A solar farm that would power homes, businesses and a neighbouring cement works could be built by the end of the year.
Lark Energy, based in Market Deeping, has been granted planning permission to create the farm on land near Pit Lane, Ketton.
If a condition on drainage is approved by Rutland County Council, the firm will be able to start installing the 38,544 panels. Once complete, the solar farm will generate about eight megawatt hours of electricity.
The land is owned by Hanson Cement, which would take 35 per cent of the energy produced by the farm. The rest would be fed into the National Grid.
Hanson Cement communications manager David Weeks said the site had been split into two sections and preliminary work on the first had already begun.
He added: “We are hoping to have it up and running by the end of the year. It’s full steam ahead.”
The solar farm will have a lifespan of 25 to 30 years. It will be built by Lark Energy but owned by a separate investor.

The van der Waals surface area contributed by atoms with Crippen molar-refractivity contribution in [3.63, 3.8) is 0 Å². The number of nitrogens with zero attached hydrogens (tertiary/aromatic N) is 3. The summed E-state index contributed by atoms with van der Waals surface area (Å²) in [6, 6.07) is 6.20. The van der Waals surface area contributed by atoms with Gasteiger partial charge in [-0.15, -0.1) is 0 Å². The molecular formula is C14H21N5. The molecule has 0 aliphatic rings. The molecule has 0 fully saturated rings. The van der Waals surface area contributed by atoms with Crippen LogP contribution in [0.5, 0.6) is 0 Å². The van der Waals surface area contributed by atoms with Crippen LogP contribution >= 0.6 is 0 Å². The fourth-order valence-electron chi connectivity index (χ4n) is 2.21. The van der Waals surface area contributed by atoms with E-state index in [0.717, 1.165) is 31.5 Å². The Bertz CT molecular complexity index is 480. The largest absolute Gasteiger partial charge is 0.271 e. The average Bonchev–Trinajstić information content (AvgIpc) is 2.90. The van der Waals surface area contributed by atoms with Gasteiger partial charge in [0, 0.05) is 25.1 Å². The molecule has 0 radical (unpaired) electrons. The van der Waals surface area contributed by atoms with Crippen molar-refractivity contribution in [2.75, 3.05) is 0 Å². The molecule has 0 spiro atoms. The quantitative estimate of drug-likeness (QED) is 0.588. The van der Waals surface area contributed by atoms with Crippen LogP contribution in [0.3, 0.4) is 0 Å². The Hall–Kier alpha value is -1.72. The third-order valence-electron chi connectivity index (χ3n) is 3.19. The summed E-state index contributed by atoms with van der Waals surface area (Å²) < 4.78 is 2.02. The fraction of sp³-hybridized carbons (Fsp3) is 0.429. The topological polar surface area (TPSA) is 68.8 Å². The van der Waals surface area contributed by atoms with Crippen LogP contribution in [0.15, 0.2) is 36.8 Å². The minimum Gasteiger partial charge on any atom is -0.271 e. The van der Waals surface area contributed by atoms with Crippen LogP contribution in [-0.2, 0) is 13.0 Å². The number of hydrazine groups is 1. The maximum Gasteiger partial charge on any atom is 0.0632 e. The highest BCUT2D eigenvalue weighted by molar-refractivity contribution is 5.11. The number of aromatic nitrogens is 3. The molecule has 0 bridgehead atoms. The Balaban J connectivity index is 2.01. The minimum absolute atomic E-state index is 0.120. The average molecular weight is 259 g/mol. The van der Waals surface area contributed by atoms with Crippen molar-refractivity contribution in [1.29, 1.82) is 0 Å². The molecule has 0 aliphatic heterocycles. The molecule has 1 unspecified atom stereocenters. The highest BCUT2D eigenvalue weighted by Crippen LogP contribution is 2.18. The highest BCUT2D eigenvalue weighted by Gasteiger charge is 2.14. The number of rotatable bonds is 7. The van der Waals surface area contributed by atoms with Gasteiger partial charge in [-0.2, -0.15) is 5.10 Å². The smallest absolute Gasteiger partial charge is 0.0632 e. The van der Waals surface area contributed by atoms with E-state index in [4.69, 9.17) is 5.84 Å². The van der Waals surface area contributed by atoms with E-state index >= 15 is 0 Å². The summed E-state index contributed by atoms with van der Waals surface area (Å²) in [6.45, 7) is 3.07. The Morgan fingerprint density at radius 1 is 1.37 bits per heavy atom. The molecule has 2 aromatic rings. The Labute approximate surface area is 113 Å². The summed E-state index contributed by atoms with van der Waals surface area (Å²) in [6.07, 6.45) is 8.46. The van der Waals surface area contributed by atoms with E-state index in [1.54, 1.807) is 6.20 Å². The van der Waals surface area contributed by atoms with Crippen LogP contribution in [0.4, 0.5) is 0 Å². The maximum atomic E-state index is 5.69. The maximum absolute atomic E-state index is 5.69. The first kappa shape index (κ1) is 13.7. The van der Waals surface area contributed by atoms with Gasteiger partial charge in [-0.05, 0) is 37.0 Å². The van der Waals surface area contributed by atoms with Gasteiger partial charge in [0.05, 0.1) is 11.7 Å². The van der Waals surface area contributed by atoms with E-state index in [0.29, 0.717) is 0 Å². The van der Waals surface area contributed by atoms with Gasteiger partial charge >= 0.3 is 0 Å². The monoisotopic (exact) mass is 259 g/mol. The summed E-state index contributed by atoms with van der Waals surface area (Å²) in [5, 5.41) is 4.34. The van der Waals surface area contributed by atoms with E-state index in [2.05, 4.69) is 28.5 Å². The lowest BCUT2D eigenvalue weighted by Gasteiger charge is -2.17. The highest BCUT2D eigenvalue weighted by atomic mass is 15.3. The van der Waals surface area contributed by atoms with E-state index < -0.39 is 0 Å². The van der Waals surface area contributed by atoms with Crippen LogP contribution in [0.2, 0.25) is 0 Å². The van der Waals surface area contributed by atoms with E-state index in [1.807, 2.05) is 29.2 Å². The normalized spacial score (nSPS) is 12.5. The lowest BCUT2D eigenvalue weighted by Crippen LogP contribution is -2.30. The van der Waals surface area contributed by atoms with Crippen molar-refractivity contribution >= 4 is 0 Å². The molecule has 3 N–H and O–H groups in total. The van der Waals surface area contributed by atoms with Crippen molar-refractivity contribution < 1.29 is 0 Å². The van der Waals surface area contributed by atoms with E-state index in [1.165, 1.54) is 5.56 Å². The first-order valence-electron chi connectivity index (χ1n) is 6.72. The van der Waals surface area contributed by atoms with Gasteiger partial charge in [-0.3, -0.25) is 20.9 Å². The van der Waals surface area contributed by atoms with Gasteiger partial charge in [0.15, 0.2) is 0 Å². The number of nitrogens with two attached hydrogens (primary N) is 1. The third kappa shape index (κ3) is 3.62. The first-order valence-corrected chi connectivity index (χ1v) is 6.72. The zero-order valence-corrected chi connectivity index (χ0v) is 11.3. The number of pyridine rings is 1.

Last year villagers launched a campaign against proposals to build two wind turbines in the village, but the solar farm plan has attracted less concern.
An exhibition was held in March and the only issue raised was about the possible impact on bats living near the site.
Mr Weeks said: “The beauty of the site is that, unlike where other renewables have been proposed around the area, it is well hidden.
“The panels will be invisible to people but will be generating a vast amount of electricity.”
The Larkfleet Group already uses solar panels at its premises in Bourne and Market Deeping.
Last week Mosscliff Environmental revealed its intention to submit a planning application for a 74-acre solar park off South Fen Road, leading to Long Drove Road, in Bourne.